Although replete with extremely graphic sex scenes, Gaspar Noé’s ‘Love’ is a beautifully shot film. There’s an early scene in the film where its main character Murphy, an aspiring director, talks about making a film that captures the sentimentality of love and sex. This scene is probably a reflection of what Gaspar Noe intends to do with ‘Love’ because the movie very well manages to comingle these with its nihilistic yet impactful view.
‘Love’ is all about Murphy’s life, his lies, and his troubled thoughts. The film keeps shifting back and forth between Murphy’s past and present. While his past highlights the complications of his relationships, his impulsive choices, and his relentless drug use, his present reflects on how the seeds of his past have now bloomed into sour fruits of regret and despair. Murphy was once an aspiring filmmaker, who visited Paris to study cinema. That’s when he met a French girl, Electra, who he dated for almost two years. Their intense sexual relationship took a new turn when they decided to further embrace their deepest, darkest desires. As a result, they ended up having a threesome with their neighbor, Omi. However, when Electra wasn’t around one day, Murphy cheated on her and had sex with Omi. This resulted in Omi getting pregnant and completely shattered Murphy’s relationship with Electra.
In the present, it’s the first day of a new year and a troubled Murphy wakes up next to Omi, who is now the mother of his child. Murphy despises her, feels trapped with her, but there’s nowhere else for him to go. Electra has departed from his life but her memories still linger. To make things even worse, Electra’s concerned mother calls Murphy and tells him that she hasn’t heard from Electra for the past three months. Contrarily, she was the one who once questioned Murphy and his intentions with her daughter. The news of Electra’s unknown whereabouts further breaks Murphy and brings back all of the memories that he once shared with her—a relationship he did not embrace, the consequences of his infidelity, and the complications of his gratification-seeking youth.
Throughout the film, there’s a stark contrast between Murphy’s present and his past not just in context with his relationship with Electra, but also with who he once pretended to be. There are sporadically distributed sections in the movie that highlight the very early stages of Murphy’s relationship with Electra. Among these, there’s a scene that specifically shows the first time Murphy met Electra. Purposefully foregrounded with a very bright backdrop, this scene almost appears as a dream where Murphy preaches about love and the meaning of life. In the meantime, Electra seems to be too lost in her unrealistic and idealistic expectations from love. “Life is love,” she says. Little do they realize that they’re both walking clichés during these moments. Murphy will never be the great filmmaker he thinks he’ll be and Electra will lose herself in her pursuit to meet her utopian views of love.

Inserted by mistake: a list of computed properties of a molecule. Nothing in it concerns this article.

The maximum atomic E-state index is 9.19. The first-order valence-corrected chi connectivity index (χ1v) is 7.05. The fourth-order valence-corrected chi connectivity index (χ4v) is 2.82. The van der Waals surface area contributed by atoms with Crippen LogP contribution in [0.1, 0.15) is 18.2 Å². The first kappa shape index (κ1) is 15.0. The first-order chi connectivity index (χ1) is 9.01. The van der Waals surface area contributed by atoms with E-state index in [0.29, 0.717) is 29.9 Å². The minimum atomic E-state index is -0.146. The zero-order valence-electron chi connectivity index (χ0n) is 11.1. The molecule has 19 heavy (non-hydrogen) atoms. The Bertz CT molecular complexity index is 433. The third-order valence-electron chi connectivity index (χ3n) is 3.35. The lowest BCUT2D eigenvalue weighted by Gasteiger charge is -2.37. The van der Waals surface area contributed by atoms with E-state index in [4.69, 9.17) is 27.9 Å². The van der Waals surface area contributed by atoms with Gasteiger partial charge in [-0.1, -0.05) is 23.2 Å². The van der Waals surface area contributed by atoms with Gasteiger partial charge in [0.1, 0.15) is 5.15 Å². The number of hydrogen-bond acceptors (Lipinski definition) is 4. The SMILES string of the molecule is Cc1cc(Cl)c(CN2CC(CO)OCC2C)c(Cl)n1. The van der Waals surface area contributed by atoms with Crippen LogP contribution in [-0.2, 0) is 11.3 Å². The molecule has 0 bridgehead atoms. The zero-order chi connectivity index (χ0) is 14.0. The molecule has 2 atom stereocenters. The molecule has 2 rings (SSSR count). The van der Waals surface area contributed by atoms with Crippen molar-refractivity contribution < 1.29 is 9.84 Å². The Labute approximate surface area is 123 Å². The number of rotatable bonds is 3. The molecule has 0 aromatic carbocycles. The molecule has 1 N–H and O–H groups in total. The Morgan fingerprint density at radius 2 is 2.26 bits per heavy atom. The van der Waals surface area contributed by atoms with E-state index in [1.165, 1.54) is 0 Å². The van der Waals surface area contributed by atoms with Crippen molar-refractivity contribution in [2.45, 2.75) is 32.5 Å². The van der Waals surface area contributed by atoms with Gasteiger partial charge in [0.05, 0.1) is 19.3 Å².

Parallelly, adopting a very similar style of cinematography, the film depicts a very different stage of Murphy’s relationship with Electra. They’ve both been through hell because of how they took their youth for granted. Their careless acts of infidelity and drug abuse have further pushed them away from their dreams and even their relationship isn’t the same anymore. More so, they don’t even look the same. Electra, who once believed that Murphy was the one, now talks about taking a break from their relationship. “Let’s protect each other,” she says and by that, she implies that she wants to be freed from the turbulence that their relationship is going through. While the camera angles in this scene remain the same as the one where they first met, it is now complemented with a darker and far colder backdrop. It rains and Electra and Murphy finally realize that they are not who they dreamt of being. Time has, indeed, tested their relationship, and “summer” is now way behind them.
The Ending: What Could Have Been?
In the final moments of the film, the past reflects on the first night Murphy and Electra made love. A pale orange light shines over them and slowly begins to flicker, depicting how what’s gone will never come back. In the present, Murphy prays to god for another chance to relive that night and weeps silently in his bathtub. He feels dead inside, and for the last time, he envisions what could have been if only he had made the right choices back in the day. While he visualizes pregnant Electra comforting him in the bathtub, in reality, his present wife, Omi, takes one look at him and leaves him all by himself. She, too, knows that there’s no way she can snap out of what he’s going through as he anyway despises her.
As the reality starts to sink in, his son shows up and he holds him tight. In the end, he still weeps and apologizes to his son because he realizes that he has never been a good father nor a very good husband to his wife. Still, he loved hard despite being broken again and again. The ending does not symbolize Murphy’s redemption in any way. It simply shows that no matter what he does now, he’ll always be one step too far from bringing back what’s lost in the strands of time and Electra will only be a painfully consoling memory.
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